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6 Considerations for Easing Into A Family Caregiver Role


6 Considerations for Easing Into A Family Caregiver Role

More than 43 million Americans care for a loved one, with most providing care for at least 20 hours a week. Becoming a caregiver often means a fundamental shift in your relationship. It may require significant schedule changes, less time with your kids, and a willingness to become an expert in aging and various ailments. Most caregivers steadily transition into this role over a period of months or years. This transition can help you slowly adapt to your role while assessing what works and what doesn’t.

Here are some strategies that can help you ease into this role with grace and skill, without compromising your own quality of life.

Learn About Your Loved One’s Condition

While some people become caregivers immediately after an accident or major diagnosis, most transition into the role over time. If your loved one is diagnosed with a chronic or degenerative medical condition, begin learning as much as you can about the condition on day one. This helps you predict the course of your loved one’s illness, plan for the future, and assess whether aging in place is a realistic option for your loved one.

Be Prepared for Resistance to Care

A senior’s need for care does not remove their desire to chart their own course and lead an independent life. So don’t be surprised if your loved one is resistant to care—and hostile to anyone who offers it. Find ways to help your loved one remain independent. For example, if they can no longer drive, try setting up an Uber account so they can still enjoy hobbies and outings. The goal should be to help your loved one collaborate with you to evaluate care options, not make them feel like you're taking over their life.

Don’t Make Assumptions About Aging or Ailing Seniors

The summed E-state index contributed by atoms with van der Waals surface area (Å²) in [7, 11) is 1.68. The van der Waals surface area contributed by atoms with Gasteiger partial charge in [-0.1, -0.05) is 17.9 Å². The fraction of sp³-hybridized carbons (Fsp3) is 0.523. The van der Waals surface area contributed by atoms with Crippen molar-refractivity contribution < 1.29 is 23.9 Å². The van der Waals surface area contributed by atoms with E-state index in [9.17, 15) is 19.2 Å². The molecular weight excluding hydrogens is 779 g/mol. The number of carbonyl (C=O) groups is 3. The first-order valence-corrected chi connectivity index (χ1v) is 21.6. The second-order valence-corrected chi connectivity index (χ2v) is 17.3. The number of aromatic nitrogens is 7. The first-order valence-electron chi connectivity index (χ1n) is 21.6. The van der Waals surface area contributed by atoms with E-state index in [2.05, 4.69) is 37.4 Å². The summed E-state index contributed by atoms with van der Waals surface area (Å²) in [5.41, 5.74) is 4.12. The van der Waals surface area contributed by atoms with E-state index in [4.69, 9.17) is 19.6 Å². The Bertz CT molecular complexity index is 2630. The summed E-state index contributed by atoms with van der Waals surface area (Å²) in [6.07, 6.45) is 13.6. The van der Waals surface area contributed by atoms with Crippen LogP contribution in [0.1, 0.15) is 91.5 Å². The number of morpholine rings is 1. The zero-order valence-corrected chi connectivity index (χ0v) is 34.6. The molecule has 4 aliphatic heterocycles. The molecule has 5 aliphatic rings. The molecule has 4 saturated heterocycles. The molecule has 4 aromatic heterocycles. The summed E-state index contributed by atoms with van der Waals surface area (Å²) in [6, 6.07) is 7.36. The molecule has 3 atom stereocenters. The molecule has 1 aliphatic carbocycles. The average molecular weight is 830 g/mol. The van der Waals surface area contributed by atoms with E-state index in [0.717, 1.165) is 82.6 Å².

Seniors are unique people, just like everyone else. A person’s needs, interests, and passions don’t necessarily change just because they grow older. So don’t expect a once-active senior to happily retire to a rocking chair, or anticipate that a dedicated activist will be willing to give up their picket signs. Find ways to help your loved one continue living as they want to. Don’t impose ageist stereotypes on them or expect that they will stop wanting to lead a life of purpose just because they are older.

Know That Cognitive Issues Can Affect Decision-Making

Dementia and serious cognitive issues are not a normal part of aging. You shouldn’t assume that just because a loved one is growing older, they are also becoming less competent. However, dementia is common, affecting about one in 10 seniors over the age of 65. If your loved one is aggressive, depressed, abusing substances, making bad decisions, or uninterested in talking about their long-term care, consider that dementia might be a factor.

Lean on Technological Solutions

Technology has revolutionized the field of senior care, giving seniors more options, greater access to the outside world, and a chance to remain independent longer. Use technology to your advantage. Automatic pill dispensers can remove the obligation to manage your loved one’s pills, give your loved one more privacy and freedom, and greatly reduce the risk of medication mishaps. A tablet can help your loved one communicate with loved ones, read blogs, share their views with the world, and watch their favorite movies. Your doctor may even be able to recommend technological solutions if your loved one has special needs, so don’t shy away from seeking expert insight.

Get Help and Buy-In From Your Family

Families often disagree about senior caregiving decisions. Sometimes all of the work falls to a single caregiver who faces an endless stream of criticism from people who aren’t themselves willing to help. Or perhaps two or more family members are willing to provide care, but strongly disagree about the appropriate level of care. Some strategies that can help your family bridge disputes and support one another include:

  • Attending doctor’s appointments together. When everyone has the same information, disagreements are less likely.

  • Asking for help from people who criticize the care you provide. Sometimes criticism is just a way for people to feel involved. If you ask them to help with the specific work they criticize, they may back off.

  • Working with a family counselor or social worker. Many families find that discussing caregiving issues in a safe space with an unbiased mediator can help them navigate their disagreements.

Caregiving work is tough. It’s also deeply rewarding. You’ll spend the rest of your life knowing that when your loved one needed care, you stepped up to the plate to ensure their last chapter could be a good one. It’s easy to lose sight of how much this matters when grappling with the daily stresses of caregiving. Your contribution counts. Your caregiving matters.

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